R.ev. I. D. Lambert of the Presbyter
ian church and Frank S. Johnson of
The Herald and Presbyter of Cincia
James Smith, aged 14, one of the
pupils climbad to the roof of the
school house, untidd the flag and ran
to the vault. By means of thia im
promptu rope several were rescued.
&Marsha'l Wood had great dimculty in
spi g the crowd back and fromn ia~
terferring with the rescuers. The Ini
portunisles of friends, especially of then
weeping mothers, were almost beyond
the-control of the offiers. Drs. U. G.
Senour and P. T. Snank, with- their
assistants, used the school building
is a hospital and a morgue until after
the dead and, the rescu..d were taken
to their hem s.
Frank S. Johnson said: "I was
standing across the street talking to
Dr. Lambert when a little girl acame
crying for help. We found Puincipal
Zimmerman saving lives. The smalle
girls were being forced to the bottom,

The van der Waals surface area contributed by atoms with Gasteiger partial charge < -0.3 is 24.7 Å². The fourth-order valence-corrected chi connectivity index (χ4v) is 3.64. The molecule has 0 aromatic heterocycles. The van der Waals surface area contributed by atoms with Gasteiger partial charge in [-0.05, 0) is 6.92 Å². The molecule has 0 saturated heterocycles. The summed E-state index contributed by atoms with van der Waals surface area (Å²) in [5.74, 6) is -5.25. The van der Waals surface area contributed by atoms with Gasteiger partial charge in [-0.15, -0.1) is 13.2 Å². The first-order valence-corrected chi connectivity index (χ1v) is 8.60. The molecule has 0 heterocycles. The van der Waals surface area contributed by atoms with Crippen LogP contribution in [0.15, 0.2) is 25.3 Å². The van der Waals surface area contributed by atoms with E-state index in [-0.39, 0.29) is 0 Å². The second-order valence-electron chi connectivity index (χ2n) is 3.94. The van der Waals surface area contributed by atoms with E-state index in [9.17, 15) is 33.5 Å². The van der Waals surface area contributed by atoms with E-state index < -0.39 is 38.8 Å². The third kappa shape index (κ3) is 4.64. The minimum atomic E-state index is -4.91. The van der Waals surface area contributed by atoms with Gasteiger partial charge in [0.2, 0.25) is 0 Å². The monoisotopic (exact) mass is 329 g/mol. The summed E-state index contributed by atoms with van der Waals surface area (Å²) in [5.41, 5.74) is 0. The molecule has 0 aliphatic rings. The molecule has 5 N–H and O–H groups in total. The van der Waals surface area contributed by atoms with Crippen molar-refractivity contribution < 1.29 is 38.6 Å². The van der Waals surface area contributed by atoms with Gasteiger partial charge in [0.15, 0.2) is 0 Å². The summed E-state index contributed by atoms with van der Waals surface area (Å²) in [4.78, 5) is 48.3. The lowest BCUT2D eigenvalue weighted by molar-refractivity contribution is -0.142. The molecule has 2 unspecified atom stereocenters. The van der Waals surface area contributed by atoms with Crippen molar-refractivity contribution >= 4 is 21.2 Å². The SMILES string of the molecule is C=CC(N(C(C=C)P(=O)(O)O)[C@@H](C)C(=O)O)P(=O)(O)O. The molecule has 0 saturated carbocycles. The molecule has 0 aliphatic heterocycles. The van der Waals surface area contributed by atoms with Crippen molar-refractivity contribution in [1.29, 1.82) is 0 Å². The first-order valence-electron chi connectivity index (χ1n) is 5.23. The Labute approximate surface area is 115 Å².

by the movements and terrtftc stug
clesof each other in the vault. Up the
adder climbed the little ones, drench.
-., gaping for breath and fainting as
soon as taken out Into the fresh air.
As fast as they cime within reach of
the door those who stood at the door
way reached down and lifted them
from the ladder and passe:1them out
to waiting.friends. It was not- possi
ble to go down into the vault at- first
for the reason that one would impede i
thelittle ones who were climbing out.
"Finally the last girl that could get
to the lader got out and then the-men
went in and rescued 'those who re
Win. J. Card of McCullough & Sonis
in Cincinnati had three daughters in
the placs, of .whom Cuarmian and.
Fausta lost their- lives. Rotha, the
twin sister. of Fausta,- narrowly
escaped death. When the. crowd of
girls rushed into the place Rotha was
knocked out of the door into the yard -
ust before the collapse of the fioor